Review published on May 30, 2012.Reviewed by Deborah Brooks
This is Pam Jenoff’s fifth novel, and her third to be set against the backdrop of World War Two and the Nazis. It has a dual narrative which tells the story of Roger Dykmans, a successful businessman who has been charged with a heinous war crime in which he is alleged to have betrayed his own brother with catastrophic circumstances, and the modern day legal team who are defending him – sometimes against their better judgement.
The dual narrative works fairly well with both stories being well drawn and convincing. The book delves back into Roger’s past as his defence team try to get behind his own silence on the matter and discover what really happened that drove one brother to betray another. As they do so they uncover a story of love that surprises them and confounds their expectations. The modern day love story that unfolds is perhaps a little predictable but it is good to see a strong female character in charge of herself and the situation, even if she does go weak at the knees for her handsome co-lawyers.
I however, had the unfortunate experience of reading this book in the same week as I read Aharon Appelfeld’s superlative Blooms of Darkness, a book also set in the shadow of the Nazis and one that has just won the author the Independent Prize for Foreign Literature, and deservedly so. Blooms of Darkness is a beautifully written, understated exploration of how people can still live and love even in the most oppressive circumstances. The Things We Cherished is not a terrible book, and in places it is gripping and interesting (it’s clear that Pam Jenoff is knowledgeable about both the historical and legal contexts of the novel), but it is not one that particularly illuminates our understanding of what it was like to live through such terrible times.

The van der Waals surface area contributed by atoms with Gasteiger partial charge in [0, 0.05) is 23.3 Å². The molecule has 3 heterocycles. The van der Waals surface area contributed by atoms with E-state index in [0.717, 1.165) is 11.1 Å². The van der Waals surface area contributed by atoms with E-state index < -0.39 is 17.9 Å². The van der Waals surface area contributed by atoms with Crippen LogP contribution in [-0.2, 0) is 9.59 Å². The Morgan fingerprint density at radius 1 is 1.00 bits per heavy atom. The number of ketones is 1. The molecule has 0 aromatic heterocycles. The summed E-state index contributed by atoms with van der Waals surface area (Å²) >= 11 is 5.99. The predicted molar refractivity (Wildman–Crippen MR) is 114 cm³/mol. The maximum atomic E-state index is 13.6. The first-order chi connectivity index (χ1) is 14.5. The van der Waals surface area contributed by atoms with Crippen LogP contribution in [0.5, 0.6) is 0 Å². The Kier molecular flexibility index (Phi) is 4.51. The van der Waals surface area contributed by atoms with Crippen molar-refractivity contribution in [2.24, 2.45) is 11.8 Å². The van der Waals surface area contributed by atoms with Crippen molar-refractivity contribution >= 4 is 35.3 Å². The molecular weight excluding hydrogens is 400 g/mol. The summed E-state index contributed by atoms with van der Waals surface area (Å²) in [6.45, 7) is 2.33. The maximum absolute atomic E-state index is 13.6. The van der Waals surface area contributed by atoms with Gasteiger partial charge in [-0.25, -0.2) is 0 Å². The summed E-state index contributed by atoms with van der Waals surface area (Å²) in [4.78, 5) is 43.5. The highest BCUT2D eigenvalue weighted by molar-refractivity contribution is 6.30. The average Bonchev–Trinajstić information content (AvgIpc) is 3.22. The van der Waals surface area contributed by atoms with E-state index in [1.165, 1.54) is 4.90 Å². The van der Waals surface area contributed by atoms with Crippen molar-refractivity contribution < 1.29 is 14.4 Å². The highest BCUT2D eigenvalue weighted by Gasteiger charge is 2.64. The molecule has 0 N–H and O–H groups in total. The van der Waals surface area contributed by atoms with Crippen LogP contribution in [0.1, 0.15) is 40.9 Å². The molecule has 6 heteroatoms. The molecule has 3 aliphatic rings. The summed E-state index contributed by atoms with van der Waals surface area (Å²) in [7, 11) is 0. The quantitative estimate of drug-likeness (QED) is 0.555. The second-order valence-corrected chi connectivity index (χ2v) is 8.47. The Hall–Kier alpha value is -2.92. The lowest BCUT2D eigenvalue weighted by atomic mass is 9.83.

Of course, this is a thriller and has no pretensions to being a profound analysis of human nature, but I suppose that in essence I find myself uncomfortable with the fictionalisation of the holocaust when it seems purely to be with the aim of making the stakes of the thriller higher – the betrayal that Roger is accused of is so very terrible because it endangers the lives of so many (fictional) children. We know of course that such things probably did happen as undoubtedly individuals were put in terrible positions and of course authors are entitled to revisit history in whatever way they see fit. However, if holocaust thrillers are to become a genre (and I sincerely hope this is not the case), you won’t find this reviewer reading any more of them.
Murdoch Mysteries: Let Loose the Dogs, by Maureen Jennings